Tuesday, April 18, 2017

Can Self-Driving Cars Ever Really Be Safe?

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Analysts estimate that by 2030, self-driving cars and trucks (autonomous vehicles) could account for as much as 60 percent of US auto sales. That’s great! But autonomous vehicles are basically computers on wheels, and computers crash all the time. Besides that, computers get hacked every day. So you gotta ask, “Can self-driving cars ever really be safe?”

The Short Answer

No. Self-driving cars can never really be safe. They will be safer! So much safer that it’s worth a few minutes to understand why.

Humans Are Very Dangerous

First and foremost, according to the National Highway Traffic Safety Administration (NHTSA), 90 percent of all traffic accidents can be blamed on human error. Next, according to the AAA Foundation for Traffic Safety, nearly 80 percent of drivers expressed significant anger, aggression, or road rage behind the wheel at least once in the past year. Alcohol-impaired driving fatalities accounted for 29% of the total vehicle traffic fatalities in 2015. And finally, of the roughly 35,000 annual traffic fatalities, approximately 10 percent of them (3,477 lives in 2015) are caused by distracted driving.
Remove human error from driving, and you will not only save a significant number of lives, you will also dramatically reduce the number of serious injuries associated with traffic accidents – there were over 4.4 million in the United States during 2015.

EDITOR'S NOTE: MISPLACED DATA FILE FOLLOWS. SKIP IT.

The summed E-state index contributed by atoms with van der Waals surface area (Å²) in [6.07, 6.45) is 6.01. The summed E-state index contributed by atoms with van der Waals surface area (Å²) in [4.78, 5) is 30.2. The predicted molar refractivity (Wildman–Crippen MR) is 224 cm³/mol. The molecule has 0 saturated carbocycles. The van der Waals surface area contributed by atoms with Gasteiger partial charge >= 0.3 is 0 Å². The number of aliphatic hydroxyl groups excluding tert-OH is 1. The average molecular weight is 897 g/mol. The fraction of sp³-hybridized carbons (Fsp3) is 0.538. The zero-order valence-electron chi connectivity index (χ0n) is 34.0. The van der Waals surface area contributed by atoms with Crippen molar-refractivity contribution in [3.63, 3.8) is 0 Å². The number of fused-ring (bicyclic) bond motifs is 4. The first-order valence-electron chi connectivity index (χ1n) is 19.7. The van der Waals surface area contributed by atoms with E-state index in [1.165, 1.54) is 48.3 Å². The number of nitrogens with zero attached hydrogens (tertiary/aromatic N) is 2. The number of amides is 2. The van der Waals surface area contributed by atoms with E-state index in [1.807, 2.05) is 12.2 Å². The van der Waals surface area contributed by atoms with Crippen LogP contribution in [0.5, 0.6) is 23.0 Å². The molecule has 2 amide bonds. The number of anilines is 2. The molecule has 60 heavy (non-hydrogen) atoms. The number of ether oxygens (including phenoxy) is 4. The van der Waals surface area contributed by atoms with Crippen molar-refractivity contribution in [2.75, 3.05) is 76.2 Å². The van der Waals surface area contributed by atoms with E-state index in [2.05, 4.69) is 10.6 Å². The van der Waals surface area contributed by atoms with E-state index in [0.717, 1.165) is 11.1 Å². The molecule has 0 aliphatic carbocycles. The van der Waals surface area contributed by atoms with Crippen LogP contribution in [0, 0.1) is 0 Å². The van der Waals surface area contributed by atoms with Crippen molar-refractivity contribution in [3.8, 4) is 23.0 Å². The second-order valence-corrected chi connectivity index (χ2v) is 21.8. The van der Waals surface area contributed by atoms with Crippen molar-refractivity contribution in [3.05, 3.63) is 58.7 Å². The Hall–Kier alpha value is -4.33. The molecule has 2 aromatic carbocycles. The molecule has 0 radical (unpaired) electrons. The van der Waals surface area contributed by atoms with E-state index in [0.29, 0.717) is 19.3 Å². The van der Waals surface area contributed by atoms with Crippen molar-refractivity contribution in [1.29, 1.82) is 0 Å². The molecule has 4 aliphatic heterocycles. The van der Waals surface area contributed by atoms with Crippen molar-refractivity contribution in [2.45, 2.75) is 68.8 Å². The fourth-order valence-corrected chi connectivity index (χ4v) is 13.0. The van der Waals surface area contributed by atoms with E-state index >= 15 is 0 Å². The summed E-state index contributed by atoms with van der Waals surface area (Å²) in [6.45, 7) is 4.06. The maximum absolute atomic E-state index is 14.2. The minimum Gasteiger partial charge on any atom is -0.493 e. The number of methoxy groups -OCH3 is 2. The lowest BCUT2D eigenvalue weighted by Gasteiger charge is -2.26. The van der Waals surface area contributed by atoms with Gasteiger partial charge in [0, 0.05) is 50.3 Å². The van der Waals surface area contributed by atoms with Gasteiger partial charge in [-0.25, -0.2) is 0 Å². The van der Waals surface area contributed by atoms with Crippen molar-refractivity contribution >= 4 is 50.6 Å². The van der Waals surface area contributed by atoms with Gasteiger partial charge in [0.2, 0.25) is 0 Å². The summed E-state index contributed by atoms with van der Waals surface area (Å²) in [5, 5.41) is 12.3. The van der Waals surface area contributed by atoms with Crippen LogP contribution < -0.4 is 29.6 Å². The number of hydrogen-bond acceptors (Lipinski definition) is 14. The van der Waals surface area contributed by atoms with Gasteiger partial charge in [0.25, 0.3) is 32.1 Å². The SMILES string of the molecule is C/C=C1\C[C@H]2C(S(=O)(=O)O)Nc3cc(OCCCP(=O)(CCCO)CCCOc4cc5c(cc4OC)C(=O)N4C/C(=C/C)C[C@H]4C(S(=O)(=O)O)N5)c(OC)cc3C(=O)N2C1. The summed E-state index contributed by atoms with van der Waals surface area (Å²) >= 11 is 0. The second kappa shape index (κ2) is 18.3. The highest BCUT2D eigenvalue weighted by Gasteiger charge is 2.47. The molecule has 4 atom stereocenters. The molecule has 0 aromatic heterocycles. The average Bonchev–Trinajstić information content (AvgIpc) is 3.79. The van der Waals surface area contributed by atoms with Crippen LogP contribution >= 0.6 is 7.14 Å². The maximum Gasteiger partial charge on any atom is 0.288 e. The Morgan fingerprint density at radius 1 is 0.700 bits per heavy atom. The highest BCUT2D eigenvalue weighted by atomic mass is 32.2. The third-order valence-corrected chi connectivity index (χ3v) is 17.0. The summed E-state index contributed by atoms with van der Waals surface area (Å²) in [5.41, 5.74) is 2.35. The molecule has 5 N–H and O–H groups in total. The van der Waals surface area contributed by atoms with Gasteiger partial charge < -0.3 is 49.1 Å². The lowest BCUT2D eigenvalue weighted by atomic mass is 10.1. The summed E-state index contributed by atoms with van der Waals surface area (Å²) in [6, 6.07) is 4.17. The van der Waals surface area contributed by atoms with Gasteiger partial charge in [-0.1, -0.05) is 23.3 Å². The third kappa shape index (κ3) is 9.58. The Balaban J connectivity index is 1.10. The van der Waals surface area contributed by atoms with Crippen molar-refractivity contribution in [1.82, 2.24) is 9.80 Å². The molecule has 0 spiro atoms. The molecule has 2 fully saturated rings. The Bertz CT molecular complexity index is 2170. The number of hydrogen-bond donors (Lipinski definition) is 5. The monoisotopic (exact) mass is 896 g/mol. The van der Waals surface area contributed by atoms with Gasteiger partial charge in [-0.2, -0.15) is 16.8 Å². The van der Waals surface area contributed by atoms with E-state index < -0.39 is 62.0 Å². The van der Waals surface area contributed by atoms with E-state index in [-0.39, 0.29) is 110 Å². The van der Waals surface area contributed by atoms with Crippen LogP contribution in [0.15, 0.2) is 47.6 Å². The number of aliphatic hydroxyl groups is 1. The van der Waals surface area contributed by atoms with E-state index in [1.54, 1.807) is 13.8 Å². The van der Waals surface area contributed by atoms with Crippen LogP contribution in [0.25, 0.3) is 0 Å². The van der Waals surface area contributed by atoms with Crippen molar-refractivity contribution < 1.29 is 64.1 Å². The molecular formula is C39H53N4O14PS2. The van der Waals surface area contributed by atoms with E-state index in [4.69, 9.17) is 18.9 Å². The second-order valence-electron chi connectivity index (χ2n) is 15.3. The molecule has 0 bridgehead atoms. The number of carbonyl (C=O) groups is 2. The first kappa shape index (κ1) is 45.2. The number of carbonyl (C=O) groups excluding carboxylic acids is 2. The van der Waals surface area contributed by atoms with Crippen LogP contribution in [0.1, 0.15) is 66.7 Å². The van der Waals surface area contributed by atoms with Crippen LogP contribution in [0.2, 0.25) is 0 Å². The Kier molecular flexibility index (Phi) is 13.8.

Data Begins to Make a Case

In May 2016, a 40-year-old man named Joshua Brown died behind the wheel of a Tesla cruising in Autopilot mode on a Florida divided highway. He was the first.
Rage against the machine quickly followed, along with some valid questions about whether Tesla had pushed this nascent technology too fast and too far. Everyone expected the accident to be the fault of a software glitch or a technology failure, but it was not.
The NHTSA investigation found that “a safety-related defect trend has not been identified at this time and further examination of this issue does not appear to be warranted.” In other words, the car didn’t cause the crash. But there was more to the story. The NHTSA’s report concluded, “The data show that the Tesla vehicles crash rate dropped by almost 40 percent after Autosteer installation.” In reality, while Mr. Brown’s death was both tragic and unprecedented, the investigation highlighted a simple truth: semi-autonomous vehicles crash significantly less often than vehicles piloted by humans.

What Do You Mean by “Safe”?

The same NHTSA report mentioned 99 percent of US automakers had agreed to include Automatic Emergency Braking (AEB) systems in all new cars by 2025 with the goal of preventing 28,000 crashes and 12,000 injuries. The AEB program is limited to rear-end crashes, but there are a host of other semi-autonomous features in the works, and by the numbers, all of them will make us safer.